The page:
February 25, 2010
Workplace gendered tradeoffs lead to economic inequalities for women
Despite big changes over recent decades, workplace gender inequalities endure in the United States and other industrialized nations around the world. These inequalities are created by facets of national social policy that either ease or concentrate the demands of care giving within households and shape expectations in the workplace, according to UW sociologists.
In a new book, Gendered Tradeoffs: Family, Social Policy and Economic Inequality in Twenty-One Countries, Becky Pettit and Jennifer Hook contend workplace equality for women boils down to not only whether women are included in the work force but on how they are included. Pettit is an associate professor of sociology and Hook is a research scientist in the School of Social Work.
The book, which looks at levels of women’s employment, number of hours worked, occupational integration, and wage equality, draws on the ongoing Luxembourg Income Study. The study is a repository of data collected in a number of countries, and for the book, the UW authors look at Sweden, Finland, Denmark, Norway, United Kingdom, Czech Republic, Canada, Australia, Austria, Russian Federation, France, Luxembourg, the Netherlands, Germany, Slovenia, Hungary, Belgium, Poland, Italy, Spain and the U.S.
There are vast differences in women’s economic fortunes in these countries and in no one country do women do well on all measures of equality. Italy, for example, ranks first in wage equality but is 20th in the number of women employed. Sweden is No. 1 in women’s employment but is only 14th in full-time work and while Belgium is first in occupational integration, it is 18th in women’s employment.
Policies governing gender equality and inclusion in the workplace vary drastically in these countries, and Pettit contends that in order to understand gender inequality in the workplace, it is necessary to consider to how a nation’s family policies affect the division of household labor.
“Our argument is that gender inequality in the workplace is in a large part due to bearing and rearing children. There are economically successful women everywhere, but exactly how women manage the dual demands of work and home varies a lot. The biggest differences come when people have children and when those children are young,” she said. “Some countries support working women publicly by providing child care. What we have in the United States are private solutions to child care. People who have more resources can maximize their employment and pay for child care. Some nations are more generous, and the U.S. is way behind them in providing early childhood education, child care and paid maternity leave.”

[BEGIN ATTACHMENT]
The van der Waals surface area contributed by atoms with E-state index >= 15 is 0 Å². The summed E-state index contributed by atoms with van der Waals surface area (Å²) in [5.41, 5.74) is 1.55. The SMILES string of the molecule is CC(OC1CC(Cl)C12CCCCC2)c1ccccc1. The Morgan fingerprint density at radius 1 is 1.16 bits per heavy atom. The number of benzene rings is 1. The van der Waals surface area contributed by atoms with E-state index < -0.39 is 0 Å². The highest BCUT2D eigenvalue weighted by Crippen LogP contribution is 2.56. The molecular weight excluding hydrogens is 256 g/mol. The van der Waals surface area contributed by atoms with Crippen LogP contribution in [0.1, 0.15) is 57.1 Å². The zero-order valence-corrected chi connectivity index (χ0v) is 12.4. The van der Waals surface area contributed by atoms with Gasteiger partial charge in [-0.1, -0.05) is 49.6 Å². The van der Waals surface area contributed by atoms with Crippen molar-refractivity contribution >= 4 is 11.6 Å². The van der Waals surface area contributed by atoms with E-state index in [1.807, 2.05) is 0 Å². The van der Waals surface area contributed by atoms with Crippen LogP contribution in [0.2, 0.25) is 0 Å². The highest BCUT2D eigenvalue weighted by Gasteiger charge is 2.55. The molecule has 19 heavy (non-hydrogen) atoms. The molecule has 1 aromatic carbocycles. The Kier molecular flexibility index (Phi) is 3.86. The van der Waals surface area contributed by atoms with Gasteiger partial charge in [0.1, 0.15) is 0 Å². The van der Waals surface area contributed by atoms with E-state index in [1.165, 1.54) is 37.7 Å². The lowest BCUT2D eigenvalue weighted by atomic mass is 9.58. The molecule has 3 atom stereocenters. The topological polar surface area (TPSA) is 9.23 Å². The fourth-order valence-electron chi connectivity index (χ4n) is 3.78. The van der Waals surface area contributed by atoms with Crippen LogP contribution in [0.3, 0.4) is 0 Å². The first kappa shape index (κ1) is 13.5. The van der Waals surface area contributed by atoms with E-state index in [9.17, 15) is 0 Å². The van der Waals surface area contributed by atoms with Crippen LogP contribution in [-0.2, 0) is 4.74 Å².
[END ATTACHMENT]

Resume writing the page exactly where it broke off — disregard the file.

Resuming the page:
Even so, state subsidized family-friendly policies don’t guarantee women can achieve equality in the workplace. Some of these policies foster the growth of part-time employment — which is a dead end for advancement — and creates work segregation and wage inequality, the UW authors said.
So where is the best place for a woman to work and live?
“My answer depends on what a woman wants, how much education she has and what resources are available to support her and her family,” said Pettit. “If you want to be a stay at home mother, Germany has a very extensive home leave policy. If you want to work full-time and have kids, the U.S. isn’t bad if you can afford quality child care. If you want to work part-time, Sweden and Denmark have very good child care. And if you want to have your husband involved in child care, Finland is a good choice.
“In the U.S. very well-educated women are more likely to use substitute labor for child care. But this is not the case for low-income women, and this can lead to a two-tiered economic system that penalizes many women.”